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10.19.12

Links 20/10/2012: Ubuntu Getting More Closed, OpenOffice.org Promoted in Apache

Posted in News Roundup at 7:39 pm by Dr. Roy Schestowitz

GNOME bluefish

Contents

GNU/Linux

Free Software/Open Source

  • Achieving Photorealism in Blender

    (Unfortunately the video I recorded on the day was too dark and difficult to hear, so I figured there was no point in uploading it. Sorry about that!)

  • The Apache Software Foundation Announces Apache OpenOffice™ as a Top-Level Project

    The Apache Software Foundation (ASF), the all-volunteer developers, stewards, and incubators of nearly 150 Open Source projects and initiatives, today announced that Apache Open Office has graduated from the Apache Incubator to become a Top-Level Project (TLP), signifying that the Project’s community and products have been well-governed under the ASF’s meritocratic process and principles.

  • OSI and OSHWA agree on logo usage

    The Open Source Hardware Association (OSHWA), which was officially launched in June, has signed an agreementPDF with the Open Source Initiative (OSI) to settle a dispute over its Open Source Hardware (OSHW) logo. Following concerns that the logo OSHWA was using to denote the open hardware nature of devices was too similar to the OSI’s trademark, both organisations worked out an agreement that clarifies the difference between the logos and the areas they are applied in.

  • Open Call for Packagers!

    In the past, we’ve had people pull code right out of our master branch. There were a few problems with this technique for deployment; pulling out of the active branch of development meant that a podmin had no idea as to how stable the latest code for a pod could be. Secondly, we think that setting up a pod should be easier, as people shouldn’t have to mess around with a terminal and lots of config files to enjoy the benefits of a decentralized social web.

  • Open Source Vendor Zarafa Solves Apple’s iOS Problems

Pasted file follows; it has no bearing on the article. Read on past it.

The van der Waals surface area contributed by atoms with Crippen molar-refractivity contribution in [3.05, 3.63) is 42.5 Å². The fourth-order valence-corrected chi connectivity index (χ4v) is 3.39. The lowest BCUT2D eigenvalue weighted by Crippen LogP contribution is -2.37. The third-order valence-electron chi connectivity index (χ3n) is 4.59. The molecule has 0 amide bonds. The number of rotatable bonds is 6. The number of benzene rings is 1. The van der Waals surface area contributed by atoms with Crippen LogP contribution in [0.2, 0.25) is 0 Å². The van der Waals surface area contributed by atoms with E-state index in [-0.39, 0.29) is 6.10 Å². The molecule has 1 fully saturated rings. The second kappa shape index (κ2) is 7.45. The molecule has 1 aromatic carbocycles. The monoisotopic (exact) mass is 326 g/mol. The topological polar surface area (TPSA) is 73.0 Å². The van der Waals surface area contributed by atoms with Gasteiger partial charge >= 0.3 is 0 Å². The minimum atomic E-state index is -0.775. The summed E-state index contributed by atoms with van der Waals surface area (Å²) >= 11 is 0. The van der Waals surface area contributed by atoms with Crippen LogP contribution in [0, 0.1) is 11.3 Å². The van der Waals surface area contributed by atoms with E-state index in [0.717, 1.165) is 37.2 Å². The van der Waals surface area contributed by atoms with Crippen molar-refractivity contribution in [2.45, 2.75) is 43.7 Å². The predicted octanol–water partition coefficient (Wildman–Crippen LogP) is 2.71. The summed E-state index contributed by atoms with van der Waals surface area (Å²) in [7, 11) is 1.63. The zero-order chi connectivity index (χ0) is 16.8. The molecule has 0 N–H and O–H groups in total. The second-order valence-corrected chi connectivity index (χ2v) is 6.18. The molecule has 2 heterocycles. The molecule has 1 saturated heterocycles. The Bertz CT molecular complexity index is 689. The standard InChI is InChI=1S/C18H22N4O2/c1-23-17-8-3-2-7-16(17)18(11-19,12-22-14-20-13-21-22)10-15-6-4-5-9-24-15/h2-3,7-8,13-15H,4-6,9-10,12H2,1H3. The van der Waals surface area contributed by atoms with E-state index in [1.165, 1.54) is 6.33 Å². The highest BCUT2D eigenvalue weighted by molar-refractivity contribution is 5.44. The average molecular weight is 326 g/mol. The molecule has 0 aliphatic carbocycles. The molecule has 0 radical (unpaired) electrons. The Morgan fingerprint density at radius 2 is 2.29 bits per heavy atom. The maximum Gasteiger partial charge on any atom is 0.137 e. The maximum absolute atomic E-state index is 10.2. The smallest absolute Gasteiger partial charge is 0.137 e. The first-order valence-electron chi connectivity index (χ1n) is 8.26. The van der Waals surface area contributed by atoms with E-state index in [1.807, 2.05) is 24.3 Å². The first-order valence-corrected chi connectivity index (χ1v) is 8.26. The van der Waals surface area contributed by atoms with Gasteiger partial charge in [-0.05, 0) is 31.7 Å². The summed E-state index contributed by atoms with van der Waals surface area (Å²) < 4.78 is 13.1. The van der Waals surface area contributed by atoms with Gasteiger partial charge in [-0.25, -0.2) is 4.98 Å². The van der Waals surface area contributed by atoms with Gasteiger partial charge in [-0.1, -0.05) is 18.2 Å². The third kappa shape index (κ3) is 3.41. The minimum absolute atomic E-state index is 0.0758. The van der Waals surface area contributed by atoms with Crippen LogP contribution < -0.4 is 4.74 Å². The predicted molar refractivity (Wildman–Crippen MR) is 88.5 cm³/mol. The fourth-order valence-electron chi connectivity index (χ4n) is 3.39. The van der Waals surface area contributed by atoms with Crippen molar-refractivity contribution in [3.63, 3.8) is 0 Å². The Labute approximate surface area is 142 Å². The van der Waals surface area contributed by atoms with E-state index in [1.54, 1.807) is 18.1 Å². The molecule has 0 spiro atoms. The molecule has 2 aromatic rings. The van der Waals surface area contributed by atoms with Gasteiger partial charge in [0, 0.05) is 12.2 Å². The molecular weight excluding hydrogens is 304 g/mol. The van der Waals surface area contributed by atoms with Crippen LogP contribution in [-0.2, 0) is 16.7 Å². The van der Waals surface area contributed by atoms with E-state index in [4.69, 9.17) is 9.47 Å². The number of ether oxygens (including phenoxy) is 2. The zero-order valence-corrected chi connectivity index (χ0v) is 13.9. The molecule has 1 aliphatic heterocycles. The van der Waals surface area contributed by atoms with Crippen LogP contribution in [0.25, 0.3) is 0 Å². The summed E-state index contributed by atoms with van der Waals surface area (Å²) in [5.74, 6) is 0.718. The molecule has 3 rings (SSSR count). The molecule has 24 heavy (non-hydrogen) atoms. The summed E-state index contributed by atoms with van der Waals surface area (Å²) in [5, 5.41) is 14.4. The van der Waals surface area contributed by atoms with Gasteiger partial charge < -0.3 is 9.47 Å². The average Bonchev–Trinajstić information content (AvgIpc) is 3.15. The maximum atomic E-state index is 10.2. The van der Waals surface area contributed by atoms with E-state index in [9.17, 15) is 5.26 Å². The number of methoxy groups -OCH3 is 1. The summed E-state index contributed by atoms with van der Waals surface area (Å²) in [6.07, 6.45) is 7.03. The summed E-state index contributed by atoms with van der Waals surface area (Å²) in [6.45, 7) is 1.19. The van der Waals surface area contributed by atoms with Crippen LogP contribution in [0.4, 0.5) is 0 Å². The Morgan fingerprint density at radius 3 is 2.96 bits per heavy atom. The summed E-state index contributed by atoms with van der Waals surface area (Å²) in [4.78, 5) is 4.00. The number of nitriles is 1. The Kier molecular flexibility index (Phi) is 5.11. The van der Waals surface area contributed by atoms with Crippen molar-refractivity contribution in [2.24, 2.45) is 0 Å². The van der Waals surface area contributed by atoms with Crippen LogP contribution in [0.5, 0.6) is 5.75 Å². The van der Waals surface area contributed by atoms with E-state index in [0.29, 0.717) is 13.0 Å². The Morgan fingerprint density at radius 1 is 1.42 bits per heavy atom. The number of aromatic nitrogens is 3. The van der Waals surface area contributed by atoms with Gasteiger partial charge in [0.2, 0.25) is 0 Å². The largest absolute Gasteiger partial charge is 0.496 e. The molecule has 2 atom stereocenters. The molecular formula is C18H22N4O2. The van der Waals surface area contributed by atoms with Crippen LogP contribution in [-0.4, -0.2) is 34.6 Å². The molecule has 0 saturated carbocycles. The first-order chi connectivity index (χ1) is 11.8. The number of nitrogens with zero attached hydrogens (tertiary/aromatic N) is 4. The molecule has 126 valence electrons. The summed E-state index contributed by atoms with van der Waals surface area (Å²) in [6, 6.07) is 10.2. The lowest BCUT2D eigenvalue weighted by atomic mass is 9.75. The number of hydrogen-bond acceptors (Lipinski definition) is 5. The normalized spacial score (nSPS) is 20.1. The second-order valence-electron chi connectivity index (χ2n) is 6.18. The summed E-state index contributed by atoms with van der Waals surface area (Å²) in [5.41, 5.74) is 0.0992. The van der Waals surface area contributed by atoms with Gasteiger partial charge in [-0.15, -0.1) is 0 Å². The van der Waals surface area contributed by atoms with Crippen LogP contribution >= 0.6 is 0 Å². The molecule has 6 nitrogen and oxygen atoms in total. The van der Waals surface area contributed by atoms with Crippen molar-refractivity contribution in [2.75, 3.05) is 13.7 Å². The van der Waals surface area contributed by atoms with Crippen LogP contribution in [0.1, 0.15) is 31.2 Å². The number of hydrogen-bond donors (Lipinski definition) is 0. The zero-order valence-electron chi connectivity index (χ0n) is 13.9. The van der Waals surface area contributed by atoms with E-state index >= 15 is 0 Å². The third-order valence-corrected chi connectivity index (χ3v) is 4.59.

• Events

  • SaaS

  • Databases

    • 10gen: Growing the MongoDB world

      10gen, the company set up by the creators of the open source NoSQL database MongoDB, has been on a roll recently, creating business partnerships with numerous companies, making it a hot commercial proposition without creating any apparent friction with its open source community. So what has brought MongoDB to the fore?

  • Oracle/Java/LibreOffice

    • Congrats Apache OpenOffice!

      Today the Apache Software Foundation announced that Apache OpenOffice ™ is a top level project, and I really wish to congratulate with the Apache OpenOffice Community to have achieved this important milestone.

    • LibreOffice 3.5.7 Released

      What’s a conference without a release announcement? The Document Foundation didn’t find out today because it announced the release of LibreOffice 3.5.7. 3.5.7 is “the seventh and possibly last version of the free office suite’s 3.5 family, which solves additional bugs and regressions, and offers stability improvements over LibreOffice 3.5.6.”

    • Mark Hurd: Oracle Accepts Cloud And Hadoop

      Oracle chief operating officer Mark Hurd says the company really is enthusiastic about open source, big Data and the cloud

    • Is Hadoop the Answer to Oracle Customers’ Big Data Problems?

      Oracle customers are facing a big data problem, and Hadoop is the answer – reluctant as Oracle is to admit it.

      Speaking at the Oracle product and strategy update in London yesterday, Oracle president Mark Hurd said that the company’s customers are growing their data up to 40% a year, putting tremendous pressure on IT budgets.

    • Apache Elevates Open Source OpenOffice – So What?

      There was a time when OpenOffice was where I spent a good chunk of my work day. Those days are now in the past, as I’ve moved on and so has every single major Linux distribution. We’ve all moved to a faster more agile open source office suite. We have moved to LibreOffice.

  • Education

    • Parents of non-traditional learners advocate for open education

      While Thomas Edison is often lauded as the most prolific American inventor, his mother, Nancy Edison, and how she fostered an open education and an open mind in her son is often overlooked. When a headmaster labelled Edison as being ‘addled,’ slow, and unteachable, his mother disagreed and decided to withdraw her son from school and teach him at home. She knew her son was a bright, curious, creative child who thought divergently yet was often disorganized, disruptive, and hyperactive; today he would most likely be diagnosed as having ADHD.

  • Healthcare

  • Business

    • Up to Date on Open Source Analytics